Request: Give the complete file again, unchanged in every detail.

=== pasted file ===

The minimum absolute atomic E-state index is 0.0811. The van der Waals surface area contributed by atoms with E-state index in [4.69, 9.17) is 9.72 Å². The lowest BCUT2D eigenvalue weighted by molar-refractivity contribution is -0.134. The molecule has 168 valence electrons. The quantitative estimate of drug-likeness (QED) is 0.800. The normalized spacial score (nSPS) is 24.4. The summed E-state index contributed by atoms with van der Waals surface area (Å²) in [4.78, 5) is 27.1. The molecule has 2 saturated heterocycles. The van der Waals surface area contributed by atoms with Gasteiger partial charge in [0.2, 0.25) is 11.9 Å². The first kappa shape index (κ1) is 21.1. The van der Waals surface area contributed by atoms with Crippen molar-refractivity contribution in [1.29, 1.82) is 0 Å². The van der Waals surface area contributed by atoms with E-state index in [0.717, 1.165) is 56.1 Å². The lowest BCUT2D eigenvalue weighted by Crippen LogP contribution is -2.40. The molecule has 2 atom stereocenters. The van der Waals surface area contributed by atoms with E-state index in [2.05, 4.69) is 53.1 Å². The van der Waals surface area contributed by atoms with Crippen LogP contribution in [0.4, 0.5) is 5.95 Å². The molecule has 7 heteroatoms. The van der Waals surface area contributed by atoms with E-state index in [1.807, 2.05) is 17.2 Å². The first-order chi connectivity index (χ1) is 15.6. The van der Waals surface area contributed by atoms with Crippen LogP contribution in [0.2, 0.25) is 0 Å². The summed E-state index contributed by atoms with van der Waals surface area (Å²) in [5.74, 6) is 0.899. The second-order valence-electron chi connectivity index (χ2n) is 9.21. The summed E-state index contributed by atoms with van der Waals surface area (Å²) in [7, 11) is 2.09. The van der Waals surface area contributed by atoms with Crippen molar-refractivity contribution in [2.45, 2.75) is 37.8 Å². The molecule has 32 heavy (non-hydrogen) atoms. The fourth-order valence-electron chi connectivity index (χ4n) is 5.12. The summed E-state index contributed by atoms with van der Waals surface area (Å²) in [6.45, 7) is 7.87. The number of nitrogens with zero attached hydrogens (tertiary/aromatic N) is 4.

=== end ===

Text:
The minimum absolute atomic E-state index is 0.0811. The van der Waals surface area contributed by atoms with E-state index in [4.69, 9.17) is 9.72 Å². The lowest BCUT2D eigenvalue weighted by molar-refractivity contribution is -0.134. The molecule has 168 valence electrons. The quantitative estimate of drug-likeness (QED) is 0.800. The normalized spacial score (nSPS) is 24.4. The summed E-state index contributed by atoms with van der Waals surface area (Å²) in [4.78, 5) is 27.1. The molecule has 2 saturated heterocycles. The van der Waals surface area contributed by atoms with Gasteiger partial charge in [0.2, 0.25) is 11.9 Å². The first kappa shape index (κ1) is 21.1. The van der Waals surface area contributed by atoms with Crippen molar-refractivity contribution in [1.29, 1.82) is 0 Å². The van der Waals surface area contributed by atoms with E-state index in [0.717, 1.165) is 56.1 Å². The lowest BCUT2D eigenvalue weighted by Crippen LogP contribution is -2.40. The molecule has 2 atom stereocenters. The van der Waals surface area contributed by atoms with E-state index in [2.05, 4.69) is 53.1 Å². The van der Waals surface area contributed by atoms with Crippen LogP contribution in [0.4, 0.5) is 5.95 Å². The molecule has 7 heteroatoms. The van der Waals surface area contributed by atoms with E-state index in [1.807, 2.05) is 17.2 Å². The first-order chi connectivity index (χ1) is 15.6. The van der Waals surface area contributed by atoms with Crippen LogP contribution in [0.2, 0.25) is 0 Å². The summed E-state index contributed by atoms with van der Waals surface area (Å²) in [5.74, 6) is 0.899. The second-order valence-electron chi connectivity index (χ2n) is 9.21. The summed E-state index contributed by atoms with van der Waals surface area (Å²) in [7, 11) is 2.09. The van der Waals surface area contributed by atoms with Crippen molar-refractivity contribution in [2.45, 2.75) is 37.8 Å². The molecule has 32 heavy (non-hydrogen) atoms. The fourth-order valence-electron chi connectivity index (χ4n) is 5.12. The summed E-state index contributed by atoms with van der Waals surface area (Å²) in [6.45, 7) is 7.87. The number of nitrogens with zero attached hydrogens (tertiary/aromatic N) is 4.